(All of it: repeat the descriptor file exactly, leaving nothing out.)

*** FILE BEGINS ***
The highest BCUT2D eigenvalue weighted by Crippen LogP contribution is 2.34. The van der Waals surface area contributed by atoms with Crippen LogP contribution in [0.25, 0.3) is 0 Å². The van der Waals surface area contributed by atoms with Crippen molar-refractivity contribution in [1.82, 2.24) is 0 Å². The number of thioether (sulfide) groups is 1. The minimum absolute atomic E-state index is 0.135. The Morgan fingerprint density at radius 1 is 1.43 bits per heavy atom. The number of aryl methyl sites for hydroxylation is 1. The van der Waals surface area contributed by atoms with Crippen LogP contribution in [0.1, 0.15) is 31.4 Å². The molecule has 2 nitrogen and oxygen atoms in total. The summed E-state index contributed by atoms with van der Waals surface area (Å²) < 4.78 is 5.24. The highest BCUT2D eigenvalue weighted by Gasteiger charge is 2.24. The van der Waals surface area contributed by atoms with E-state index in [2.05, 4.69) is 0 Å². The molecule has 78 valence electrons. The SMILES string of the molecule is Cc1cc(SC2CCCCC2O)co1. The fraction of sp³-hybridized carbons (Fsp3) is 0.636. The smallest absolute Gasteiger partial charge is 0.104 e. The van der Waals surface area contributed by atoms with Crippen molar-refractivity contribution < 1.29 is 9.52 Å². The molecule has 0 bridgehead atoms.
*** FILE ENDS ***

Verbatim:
The highest BCUT2D eigenvalue weighted by Crippen LogP contribution is 2.34. The van der Waals surface area contributed by atoms with Crippen LogP contribution in [0.25, 0.3) is 0 Å². The van der Waals surface area contributed by atoms with Crippen molar-refractivity contribution in [1.82, 2.24) is 0 Å². The number of thioether (sulfide) groups is 1. The minimum absolute atomic E-state index is 0.135. The Morgan fingerprint density at radius 1 is 1.43 bits per heavy atom. The number of aryl methyl sites for hydroxylation is 1. The van der Waals surface area contributed by atoms with Crippen LogP contribution in [0.1, 0.15) is 31.4 Å². The molecule has 2 nitrogen and oxygen atoms in total. The summed E-state index contributed by atoms with van der Waals surface area (Å²) < 4.78 is 5.24. The highest BCUT2D eigenvalue weighted by Gasteiger charge is 2.24. The van der Waals surface area contributed by atoms with E-state index in [2.05, 4.69) is 0 Å². The molecule has 78 valence electrons. The SMILES string of the molecule is Cc1cc(SC2CCCCC2O)co1. The fraction of sp³-hybridized carbons (Fsp3) is 0.636. The smallest absolute Gasteiger partial charge is 0.104 e. The van der Waals surface area contributed by atoms with Crippen molar-refractivity contribution < 1.29 is 9.52 Å². The molecule has 0 bridgehead atoms.